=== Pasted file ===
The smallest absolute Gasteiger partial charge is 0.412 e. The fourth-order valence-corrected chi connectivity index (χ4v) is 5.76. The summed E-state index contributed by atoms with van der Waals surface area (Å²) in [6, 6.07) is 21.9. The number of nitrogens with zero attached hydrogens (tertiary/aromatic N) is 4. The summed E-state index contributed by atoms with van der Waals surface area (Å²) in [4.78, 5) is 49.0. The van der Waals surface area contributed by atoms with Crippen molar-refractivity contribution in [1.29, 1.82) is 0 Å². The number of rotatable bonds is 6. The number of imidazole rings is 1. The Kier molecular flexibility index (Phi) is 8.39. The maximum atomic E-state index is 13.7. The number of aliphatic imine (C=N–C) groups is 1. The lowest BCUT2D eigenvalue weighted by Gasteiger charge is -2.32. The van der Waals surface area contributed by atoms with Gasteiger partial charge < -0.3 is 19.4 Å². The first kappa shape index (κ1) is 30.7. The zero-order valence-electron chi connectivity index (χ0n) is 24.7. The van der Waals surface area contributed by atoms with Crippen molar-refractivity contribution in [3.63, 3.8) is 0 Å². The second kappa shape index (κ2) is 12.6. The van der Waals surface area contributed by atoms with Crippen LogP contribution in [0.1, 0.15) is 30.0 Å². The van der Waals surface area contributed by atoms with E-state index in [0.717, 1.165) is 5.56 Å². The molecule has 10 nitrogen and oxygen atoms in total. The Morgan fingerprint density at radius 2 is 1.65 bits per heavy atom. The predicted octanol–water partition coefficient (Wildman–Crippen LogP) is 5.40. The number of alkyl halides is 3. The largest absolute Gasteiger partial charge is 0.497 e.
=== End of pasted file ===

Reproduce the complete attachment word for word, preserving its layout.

The smallest absolute Gasteiger partial charge is 0.412 e. The fourth-order valence-corrected chi connectivity index (χ4v) is 5.76. The summed E-state index contributed by atoms with van der Waals surface area (Å²) in [6, 6.07) is 21.9. The number of nitrogens with zero attached hydrogens (tertiary/aromatic N) is 4. The summed E-state index contributed by atoms with van der Waals surface area (Å²) in [4.78, 5) is 49.0. The van der Waals surface area contributed by atoms with Crippen molar-refractivity contribution in [1.29, 1.82) is 0 Å². The number of rotatable bonds is 6. The number of imidazole rings is 1. The Kier molecular flexibility index (Phi) is 8.39. The maximum atomic E-state index is 13.7. The number of aliphatic imine (C=N–C) groups is 1. The lowest BCUT2D eigenvalue weighted by Gasteiger charge is -2.32. The van der Waals surface area contributed by atoms with Gasteiger partial charge < -0.3 is 19.4 Å². The first kappa shape index (κ1) is 30.7. The zero-order valence-electron chi connectivity index (χ0n) is 24.7. The van der Waals surface area contributed by atoms with Crippen molar-refractivity contribution in [3.63, 3.8) is 0 Å². The second kappa shape index (κ2) is 12.6. The van der Waals surface area contributed by atoms with Crippen LogP contribution in [0.1, 0.15) is 30.0 Å². The van der Waals surface area contributed by atoms with E-state index in [0.717, 1.165) is 5.56 Å². The molecule has 10 nitrogen and oxygen atoms in total. The Morgan fingerprint density at radius 2 is 1.65 bits per heavy atom. The predicted octanol–water partition coefficient (Wildman–Crippen LogP) is 5.40. The number of alkyl halides is 3. The largest absolute Gasteiger partial charge is 0.497 e.